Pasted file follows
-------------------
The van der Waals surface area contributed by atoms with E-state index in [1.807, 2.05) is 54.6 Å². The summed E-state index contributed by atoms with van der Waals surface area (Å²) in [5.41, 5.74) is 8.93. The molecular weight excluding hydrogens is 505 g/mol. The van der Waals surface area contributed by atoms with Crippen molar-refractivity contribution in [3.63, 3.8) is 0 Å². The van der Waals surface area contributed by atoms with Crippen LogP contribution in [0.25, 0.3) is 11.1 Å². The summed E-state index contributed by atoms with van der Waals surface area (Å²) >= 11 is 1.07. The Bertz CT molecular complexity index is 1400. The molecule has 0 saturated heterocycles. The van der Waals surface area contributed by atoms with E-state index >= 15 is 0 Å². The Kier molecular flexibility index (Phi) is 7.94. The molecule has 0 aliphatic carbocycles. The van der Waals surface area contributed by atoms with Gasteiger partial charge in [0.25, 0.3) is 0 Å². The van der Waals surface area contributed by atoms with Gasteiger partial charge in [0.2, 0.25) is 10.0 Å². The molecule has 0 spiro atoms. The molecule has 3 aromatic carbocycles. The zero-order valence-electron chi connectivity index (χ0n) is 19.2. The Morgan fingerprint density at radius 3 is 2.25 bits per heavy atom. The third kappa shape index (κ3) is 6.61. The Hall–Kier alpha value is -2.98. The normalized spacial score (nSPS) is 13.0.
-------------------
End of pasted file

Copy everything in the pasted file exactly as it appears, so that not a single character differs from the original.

The van der Waals surface area contributed by atoms with E-state index in [1.807, 2.05) is 54.6 Å². The summed E-state index contributed by atoms with van der Waals surface area (Å²) in [5.41, 5.74) is 8.93. The molecular weight excluding hydrogens is 505 g/mol. The van der Waals surface area contributed by atoms with Crippen molar-refractivity contribution in [3.63, 3.8) is 0 Å². The van der Waals surface area contributed by atoms with Crippen LogP contribution in [0.25, 0.3) is 11.1 Å². The summed E-state index contributed by atoms with van der Waals surface area (Å²) >= 11 is 1.07. The Bertz CT molecular complexity index is 1400. The molecule has 0 saturated heterocycles. The van der Waals surface area contributed by atoms with E-state index >= 15 is 0 Å². The Kier molecular flexibility index (Phi) is 7.94. The molecule has 0 aliphatic carbocycles. The van der Waals surface area contributed by atoms with Gasteiger partial charge in [0.25, 0.3) is 0 Å². The van der Waals surface area contributed by atoms with Gasteiger partial charge in [0.2, 0.25) is 10.0 Å². The molecule has 0 spiro atoms. The molecule has 3 aromatic carbocycles. The zero-order valence-electron chi connectivity index (χ0n) is 19.2. The Morgan fingerprint density at radius 3 is 2.25 bits per heavy atom. The third kappa shape index (κ3) is 6.61. The Hall–Kier alpha value is -2.98. The normalized spacial score (nSPS) is 13.0.